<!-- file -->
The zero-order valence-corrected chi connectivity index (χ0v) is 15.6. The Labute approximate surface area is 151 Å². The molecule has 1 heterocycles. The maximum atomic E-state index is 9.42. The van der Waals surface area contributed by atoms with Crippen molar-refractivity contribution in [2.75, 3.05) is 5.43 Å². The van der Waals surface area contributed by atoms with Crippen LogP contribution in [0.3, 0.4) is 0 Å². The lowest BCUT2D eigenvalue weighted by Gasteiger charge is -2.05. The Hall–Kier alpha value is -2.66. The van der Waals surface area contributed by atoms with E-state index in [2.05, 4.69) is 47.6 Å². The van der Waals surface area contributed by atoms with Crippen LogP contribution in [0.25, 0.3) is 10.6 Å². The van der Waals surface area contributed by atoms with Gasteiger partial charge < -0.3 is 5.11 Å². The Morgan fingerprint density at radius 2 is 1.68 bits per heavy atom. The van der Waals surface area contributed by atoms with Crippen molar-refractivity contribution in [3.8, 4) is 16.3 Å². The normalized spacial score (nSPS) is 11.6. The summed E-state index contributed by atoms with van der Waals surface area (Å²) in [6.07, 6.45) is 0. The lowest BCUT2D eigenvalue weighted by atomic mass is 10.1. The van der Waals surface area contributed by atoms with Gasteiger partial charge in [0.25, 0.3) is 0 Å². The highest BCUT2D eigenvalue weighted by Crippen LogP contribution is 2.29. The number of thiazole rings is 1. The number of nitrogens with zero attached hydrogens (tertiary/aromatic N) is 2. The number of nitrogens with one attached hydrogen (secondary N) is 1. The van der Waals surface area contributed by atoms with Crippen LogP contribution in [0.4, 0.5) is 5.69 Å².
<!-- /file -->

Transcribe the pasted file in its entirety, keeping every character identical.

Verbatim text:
The zero-order valence-corrected chi connectivity index (χ0v) is 15.6. The Labute approximate surface area is 151 Å². The molecule has 1 heterocycles. The maximum atomic E-state index is 9.42. The van der Waals surface area contributed by atoms with Crippen molar-refractivity contribution in [2.75, 3.05) is 5.43 Å². The van der Waals surface area contributed by atoms with Crippen LogP contribution in [0.3, 0.4) is 0 Å². The lowest BCUT2D eigenvalue weighted by Gasteiger charge is -2.05. The Hall–Kier alpha value is -2.66. The van der Waals surface area contributed by atoms with E-state index in [2.05, 4.69) is 47.6 Å². The van der Waals surface area contributed by atoms with Crippen LogP contribution in [0.25, 0.3) is 10.6 Å². The van der Waals surface area contributed by atoms with Gasteiger partial charge < -0.3 is 5.11 Å². The Morgan fingerprint density at radius 2 is 1.68 bits per heavy atom. The van der Waals surface area contributed by atoms with Crippen molar-refractivity contribution in [3.8, 4) is 16.3 Å². The normalized spacial score (nSPS) is 11.6. The summed E-state index contributed by atoms with van der Waals surface area (Å²) in [6.07, 6.45) is 0. The lowest BCUT2D eigenvalue weighted by atomic mass is 10.1. The van der Waals surface area contributed by atoms with Gasteiger partial charge in [0.25, 0.3) is 0 Å². The highest BCUT2D eigenvalue weighted by Crippen LogP contribution is 2.29. The number of thiazole rings is 1. The number of nitrogens with zero attached hydrogens (tertiary/aromatic N) is 2. The number of nitrogens with one attached hydrogen (secondary N) is 1. The van der Waals surface area contributed by atoms with Crippen LogP contribution in [0.4, 0.5) is 5.69 Å².